But I wouldn’t be so sure that there isn’t enough dough to sign both, with the expectation of a bigger salary cap.

That isn’t likely, but it’s not impossible, either.

Tim: Look, it’s not a bad problem to have if you’re the Lions.

The team didn’t pick up Fairley’s fifth-year option as a way to motivate him. If it works and he’s a consistent performer this season the Lions would certainly welcome the dilemma of deciding to sign him long term.

Speaking of long-term contracts and terrific play, I thought NFL Network analyst Shaun O’Hara hit it on the head on when he listed Calvin Johnson as the league’s best receiver and Megatron and Tate as the third-best duo in the league.

My No. 1 duo is the same as O’Hara’s – Chicago’s Brandon Marshall and Alshon Jeffery.

I’ll agree that Atlanta’s Julio Jones and Roddy White deserve to be a slight tick ahead of Johnson and Tate at this point because both players are proven 1,000-yard performers in their careers.

Johnson is going to free things up for Tate, and vice versa, and I wouldn’t be surprised at all if Johnson and Tate become the first Lions duo since Mike Furrey (1,086 yards) and Roy Williams (1,310) in 2006 to each record 1,000 receiving yards.

Mike: The volume of yards isn’t what will define the value of anyone in the Lions’ passing game this year. It will be efficiency and impact – big catches opposed to big drops, and clutch catches instead of missed opportunities.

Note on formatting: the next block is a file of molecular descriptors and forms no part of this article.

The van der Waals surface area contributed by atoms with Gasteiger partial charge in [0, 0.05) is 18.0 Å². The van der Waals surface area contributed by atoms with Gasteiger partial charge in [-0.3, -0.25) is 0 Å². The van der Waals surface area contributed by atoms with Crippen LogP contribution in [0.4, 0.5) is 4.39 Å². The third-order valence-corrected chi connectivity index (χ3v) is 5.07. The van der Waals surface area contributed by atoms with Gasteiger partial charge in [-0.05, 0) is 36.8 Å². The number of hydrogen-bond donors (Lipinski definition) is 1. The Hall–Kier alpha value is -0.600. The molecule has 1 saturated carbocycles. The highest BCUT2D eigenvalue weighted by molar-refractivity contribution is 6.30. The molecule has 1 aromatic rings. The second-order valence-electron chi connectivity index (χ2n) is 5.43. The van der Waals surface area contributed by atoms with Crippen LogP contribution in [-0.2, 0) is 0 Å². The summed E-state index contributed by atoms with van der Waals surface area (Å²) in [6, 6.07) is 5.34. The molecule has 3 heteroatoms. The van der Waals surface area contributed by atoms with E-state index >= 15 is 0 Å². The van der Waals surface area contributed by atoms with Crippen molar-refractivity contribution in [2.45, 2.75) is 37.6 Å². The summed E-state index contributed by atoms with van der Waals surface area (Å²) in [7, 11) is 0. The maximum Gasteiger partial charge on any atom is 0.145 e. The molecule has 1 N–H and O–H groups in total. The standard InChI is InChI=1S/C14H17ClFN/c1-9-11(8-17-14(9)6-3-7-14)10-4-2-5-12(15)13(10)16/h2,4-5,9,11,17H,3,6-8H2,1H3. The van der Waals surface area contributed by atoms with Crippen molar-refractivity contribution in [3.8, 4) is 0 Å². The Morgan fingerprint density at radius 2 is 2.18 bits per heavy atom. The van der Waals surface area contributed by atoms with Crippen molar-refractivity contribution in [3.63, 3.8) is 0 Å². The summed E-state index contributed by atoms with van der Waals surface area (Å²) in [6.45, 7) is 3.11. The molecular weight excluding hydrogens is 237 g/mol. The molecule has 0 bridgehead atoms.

They won’t be part of any rating system, but you can throw four more players into the equation of Lions players who have to produce in their roles – rookie pass-catcher Eric Ebron expanding the seams; tight end Brandon Pettigrew as a blocker and outlet receiver; Reggie Bush and Joique Bell making plays in and out of the backfield.

And I haven’t forgotten the quarterback, Matthew Stafford. I expect him to have a beast season.

Now, about those crashes. Which would you take – the wall at MIS at 200 miles per hour, or a blitzing linebacker at full speed?

Tim: I’ve never seen a quarterback killed by a blitzing linebacker.

I’ve got a lot of respect for race car drivers. I want no part of hitting a wall at 200 miles per hour.

I once got my car going nearly 100 miles per hour on the MIS race track after covering a race there for The Detroit News a number of years back. Reporters have to drive halfway around the track, or at least they did back then, to exit the complex. That made me nervous, couldn’t imagine hitting 200.

Switching gears a bit, I see the NFL is ditching the Roman numerals for Super Bowl 50 in San Francisco. They’ll continue using Roman numerals after 50.

You’ve got a little bit of old school in you, Mike. You like the idea of celebrating No. 50 a little different?

Mike: Old school? How about very little school?

Honestly, I’ve had enough of the Roman numerals. When they get to Super Bowl 50, they should stick with Arabic numerals for I, II or even V years as a test to see if there’s any criticism. I doubt if anyone will complain about seeing logos for Super Bowl 51, 52 or 53.